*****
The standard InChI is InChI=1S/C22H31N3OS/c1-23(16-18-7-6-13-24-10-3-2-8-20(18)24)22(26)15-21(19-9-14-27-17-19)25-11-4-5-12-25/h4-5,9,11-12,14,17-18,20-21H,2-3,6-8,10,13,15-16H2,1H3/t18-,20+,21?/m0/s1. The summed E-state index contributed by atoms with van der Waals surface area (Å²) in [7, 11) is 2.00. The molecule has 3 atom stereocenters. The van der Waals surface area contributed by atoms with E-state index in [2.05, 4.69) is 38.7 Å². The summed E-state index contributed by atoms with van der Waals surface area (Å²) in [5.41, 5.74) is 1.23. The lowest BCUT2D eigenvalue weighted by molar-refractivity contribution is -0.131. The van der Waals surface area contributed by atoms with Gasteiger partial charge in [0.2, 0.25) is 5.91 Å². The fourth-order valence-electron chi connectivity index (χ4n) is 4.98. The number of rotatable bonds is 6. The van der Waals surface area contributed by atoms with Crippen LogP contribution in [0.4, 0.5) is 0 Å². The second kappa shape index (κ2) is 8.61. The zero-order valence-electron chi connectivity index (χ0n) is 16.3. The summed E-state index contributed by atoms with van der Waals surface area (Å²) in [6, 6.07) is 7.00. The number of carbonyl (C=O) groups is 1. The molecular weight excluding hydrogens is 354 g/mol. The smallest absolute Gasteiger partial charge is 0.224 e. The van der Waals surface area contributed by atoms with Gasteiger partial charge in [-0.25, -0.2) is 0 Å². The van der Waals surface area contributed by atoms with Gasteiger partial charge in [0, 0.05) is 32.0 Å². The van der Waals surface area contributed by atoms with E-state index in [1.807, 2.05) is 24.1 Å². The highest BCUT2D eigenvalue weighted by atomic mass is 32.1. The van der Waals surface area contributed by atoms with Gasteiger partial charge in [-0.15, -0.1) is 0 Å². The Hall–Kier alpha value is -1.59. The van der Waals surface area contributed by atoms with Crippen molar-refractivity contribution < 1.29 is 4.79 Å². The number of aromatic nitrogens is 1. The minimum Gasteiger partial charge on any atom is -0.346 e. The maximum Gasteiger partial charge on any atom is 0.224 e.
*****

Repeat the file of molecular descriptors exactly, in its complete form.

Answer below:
The standard InChI is InChI=1S/C22H31N3OS/c1-23(16-18-7-6-13-24-10-3-2-8-20(18)24)22(26)15-21(19-9-14-27-17-19)25-11-4-5-12-25/h4-5,9,11-12,14,17-18,20-21H,2-3,6-8,10,13,15-16H2,1H3/t18-,20+,21?/m0/s1. The summed E-state index contributed by atoms with van der Waals surface area (Å²) in [7, 11) is 2.00. The molecule has 3 atom stereocenters. The van der Waals surface area contributed by atoms with E-state index in [2.05, 4.69) is 38.7 Å². The summed E-state index contributed by atoms with van der Waals surface area (Å²) in [5.41, 5.74) is 1.23. The lowest BCUT2D eigenvalue weighted by molar-refractivity contribution is -0.131. The van der Waals surface area contributed by atoms with Gasteiger partial charge in [0.2, 0.25) is 5.91 Å². The fourth-order valence-electron chi connectivity index (χ4n) is 4.98. The number of rotatable bonds is 6. The van der Waals surface area contributed by atoms with Crippen LogP contribution in [0.4, 0.5) is 0 Å². The second kappa shape index (κ2) is 8.61. The zero-order valence-electron chi connectivity index (χ0n) is 16.3. The summed E-state index contributed by atoms with van der Waals surface area (Å²) in [6, 6.07) is 7.00. The number of carbonyl (C=O) groups is 1. The molecular weight excluding hydrogens is 354 g/mol. The smallest absolute Gasteiger partial charge is 0.224 e. The van der Waals surface area contributed by atoms with Gasteiger partial charge in [-0.25, -0.2) is 0 Å². The van der Waals surface area contributed by atoms with Gasteiger partial charge in [0, 0.05) is 32.0 Å². The van der Waals surface area contributed by atoms with E-state index in [1.807, 2.05) is 24.1 Å². The highest BCUT2D eigenvalue weighted by atomic mass is 32.1. The van der Waals surface area contributed by atoms with Gasteiger partial charge in [-0.15, -0.1) is 0 Å². The Hall–Kier alpha value is -1.59. The van der Waals surface area contributed by atoms with Crippen molar-refractivity contribution < 1.29 is 4.79 Å². The number of aromatic nitrogens is 1. The minimum Gasteiger partial charge on any atom is -0.346 e. The maximum Gasteiger partial charge on any atom is 0.224 e.